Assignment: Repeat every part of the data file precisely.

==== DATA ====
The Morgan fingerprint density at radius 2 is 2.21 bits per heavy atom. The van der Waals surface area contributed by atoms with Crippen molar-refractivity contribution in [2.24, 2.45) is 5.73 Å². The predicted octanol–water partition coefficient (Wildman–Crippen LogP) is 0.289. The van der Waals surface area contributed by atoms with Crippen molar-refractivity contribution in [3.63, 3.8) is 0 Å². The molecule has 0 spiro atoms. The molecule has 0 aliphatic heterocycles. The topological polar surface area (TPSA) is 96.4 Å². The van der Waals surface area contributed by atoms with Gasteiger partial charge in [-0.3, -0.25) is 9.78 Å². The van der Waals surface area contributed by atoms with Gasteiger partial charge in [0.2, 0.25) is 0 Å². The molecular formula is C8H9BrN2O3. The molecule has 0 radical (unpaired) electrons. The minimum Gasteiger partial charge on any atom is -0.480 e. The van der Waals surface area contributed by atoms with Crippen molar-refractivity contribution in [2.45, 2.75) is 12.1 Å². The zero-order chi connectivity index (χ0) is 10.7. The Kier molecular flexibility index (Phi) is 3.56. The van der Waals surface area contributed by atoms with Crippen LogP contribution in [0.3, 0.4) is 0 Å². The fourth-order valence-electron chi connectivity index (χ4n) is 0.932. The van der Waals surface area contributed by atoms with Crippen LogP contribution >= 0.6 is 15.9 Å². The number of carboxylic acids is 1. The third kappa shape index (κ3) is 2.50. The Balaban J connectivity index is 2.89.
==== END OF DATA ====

The Morgan fingerprint density at radius 2 is 2.21 bits per heavy atom. The van der Waals surface area contributed by atoms with Crippen molar-refractivity contribution in [2.24, 2.45) is 5.73 Å². The predicted octanol–water partition coefficient (Wildman–Crippen LogP) is 0.289. The van der Waals surface area contributed by atoms with Crippen molar-refractivity contribution in [3.63, 3.8) is 0 Å². The molecule has 0 spiro atoms. The molecule has 0 aliphatic heterocycles. The topological polar surface area (TPSA) is 96.4 Å². The van der Waals surface area contributed by atoms with Gasteiger partial charge in [-0.3, -0.25) is 9.78 Å². The van der Waals surface area contributed by atoms with Gasteiger partial charge in [0.2, 0.25) is 0 Å². The molecular formula is C8H9BrN2O3. The molecule has 0 radical (unpaired) electrons. The minimum Gasteiger partial charge on any atom is -0.480 e. The van der Waals surface area contributed by atoms with Crippen molar-refractivity contribution in [2.45, 2.75) is 12.1 Å². The zero-order chi connectivity index (χ0) is 10.7. The Kier molecular flexibility index (Phi) is 3.56. The van der Waals surface area contributed by atoms with Crippen LogP contribution in [0.3, 0.4) is 0 Å². The fourth-order valence-electron chi connectivity index (χ4n) is 0.932. The van der Waals surface area contributed by atoms with Crippen LogP contribution >= 0.6 is 15.9 Å². The number of carboxylic acids is 1. The third kappa shape index (κ3) is 2.50. The Balaban J connectivity index is 2.89.